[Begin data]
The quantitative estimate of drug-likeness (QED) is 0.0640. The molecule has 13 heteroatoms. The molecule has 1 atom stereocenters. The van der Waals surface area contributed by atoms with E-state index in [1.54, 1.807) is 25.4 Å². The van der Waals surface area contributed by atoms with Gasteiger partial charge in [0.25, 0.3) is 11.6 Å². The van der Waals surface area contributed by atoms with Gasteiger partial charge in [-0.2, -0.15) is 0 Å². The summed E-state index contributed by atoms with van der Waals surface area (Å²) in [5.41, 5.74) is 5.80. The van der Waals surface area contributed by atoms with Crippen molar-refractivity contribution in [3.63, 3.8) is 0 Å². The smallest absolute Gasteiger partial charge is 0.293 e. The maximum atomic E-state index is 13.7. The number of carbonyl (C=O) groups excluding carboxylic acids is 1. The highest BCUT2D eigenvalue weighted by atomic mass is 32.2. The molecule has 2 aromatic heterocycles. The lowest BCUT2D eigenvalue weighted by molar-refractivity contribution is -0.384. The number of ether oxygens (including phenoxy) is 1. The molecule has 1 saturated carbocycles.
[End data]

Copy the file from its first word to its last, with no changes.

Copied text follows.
The quantitative estimate of drug-likeness (QED) is 0.0640. The molecule has 13 heteroatoms. The molecule has 1 atom stereocenters. The van der Waals surface area contributed by atoms with E-state index in [1.54, 1.807) is 25.4 Å². The van der Waals surface area contributed by atoms with Gasteiger partial charge in [0.25, 0.3) is 11.6 Å². The van der Waals surface area contributed by atoms with Gasteiger partial charge in [-0.2, -0.15) is 0 Å². The summed E-state index contributed by atoms with van der Waals surface area (Å²) in [5.41, 5.74) is 5.80. The van der Waals surface area contributed by atoms with Crippen molar-refractivity contribution in [3.63, 3.8) is 0 Å². The smallest absolute Gasteiger partial charge is 0.293 e. The maximum atomic E-state index is 13.7. The number of carbonyl (C=O) groups excluding carboxylic acids is 1. The highest BCUT2D eigenvalue weighted by atomic mass is 32.2. The molecule has 2 aromatic heterocycles. The lowest BCUT2D eigenvalue weighted by molar-refractivity contribution is -0.384. The number of ether oxygens (including phenoxy) is 1. The molecule has 1 saturated carbocycles.